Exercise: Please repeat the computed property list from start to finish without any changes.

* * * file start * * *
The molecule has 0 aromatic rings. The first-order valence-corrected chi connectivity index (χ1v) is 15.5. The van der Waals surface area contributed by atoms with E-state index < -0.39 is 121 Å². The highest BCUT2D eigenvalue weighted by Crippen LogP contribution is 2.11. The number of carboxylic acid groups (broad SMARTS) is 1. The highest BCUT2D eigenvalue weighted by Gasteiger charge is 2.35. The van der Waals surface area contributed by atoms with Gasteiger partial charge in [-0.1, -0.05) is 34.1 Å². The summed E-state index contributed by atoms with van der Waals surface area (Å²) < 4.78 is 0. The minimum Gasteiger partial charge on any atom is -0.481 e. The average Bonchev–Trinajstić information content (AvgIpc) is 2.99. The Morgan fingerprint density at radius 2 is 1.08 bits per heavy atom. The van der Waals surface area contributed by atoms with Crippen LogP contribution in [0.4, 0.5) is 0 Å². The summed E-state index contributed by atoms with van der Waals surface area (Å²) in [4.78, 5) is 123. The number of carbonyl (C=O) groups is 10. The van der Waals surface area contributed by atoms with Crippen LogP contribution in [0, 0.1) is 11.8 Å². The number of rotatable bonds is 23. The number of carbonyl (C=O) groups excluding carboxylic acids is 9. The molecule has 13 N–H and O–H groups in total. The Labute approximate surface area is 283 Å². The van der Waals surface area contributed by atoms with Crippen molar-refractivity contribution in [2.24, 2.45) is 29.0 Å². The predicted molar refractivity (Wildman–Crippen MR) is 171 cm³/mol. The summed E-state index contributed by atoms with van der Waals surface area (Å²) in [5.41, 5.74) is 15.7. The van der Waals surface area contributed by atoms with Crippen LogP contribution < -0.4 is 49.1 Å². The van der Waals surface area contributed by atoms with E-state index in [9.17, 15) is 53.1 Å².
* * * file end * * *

The molecule has 0 aromatic rings. The first-order valence-corrected chi connectivity index (χ1v) is 15.5. The van der Waals surface area contributed by atoms with E-state index < -0.39 is 121 Å². The highest BCUT2D eigenvalue weighted by Crippen LogP contribution is 2.11. The number of carboxylic acid groups (broad SMARTS) is 1. The highest BCUT2D eigenvalue weighted by Gasteiger charge is 2.35. The van der Waals surface area contributed by atoms with Gasteiger partial charge in [-0.1, -0.05) is 34.1 Å². The summed E-state index contributed by atoms with van der Waals surface area (Å²) < 4.78 is 0. The minimum Gasteiger partial charge on any atom is -0.481 e. The average Bonchev–Trinajstić information content (AvgIpc) is 2.99. The Morgan fingerprint density at radius 2 is 1.08 bits per heavy atom. The van der Waals surface area contributed by atoms with Crippen LogP contribution in [0.4, 0.5) is 0 Å². The summed E-state index contributed by atoms with van der Waals surface area (Å²) in [4.78, 5) is 123. The number of carbonyl (C=O) groups is 10. The van der Waals surface area contributed by atoms with Crippen LogP contribution in [0, 0.1) is 11.8 Å². The number of rotatable bonds is 23. The number of carbonyl (C=O) groups excluding carboxylic acids is 9. The molecule has 13 N–H and O–H groups in total. The Labute approximate surface area is 283 Å². The van der Waals surface area contributed by atoms with Crippen molar-refractivity contribution in [2.24, 2.45) is 29.0 Å². The predicted molar refractivity (Wildman–Crippen MR) is 171 cm³/mol. The summed E-state index contributed by atoms with van der Waals surface area (Å²) in [5.41, 5.74) is 15.7. The van der Waals surface area contributed by atoms with Crippen LogP contribution < -0.4 is 49.1 Å². The van der Waals surface area contributed by atoms with E-state index in [9.17, 15) is 53.1 Å².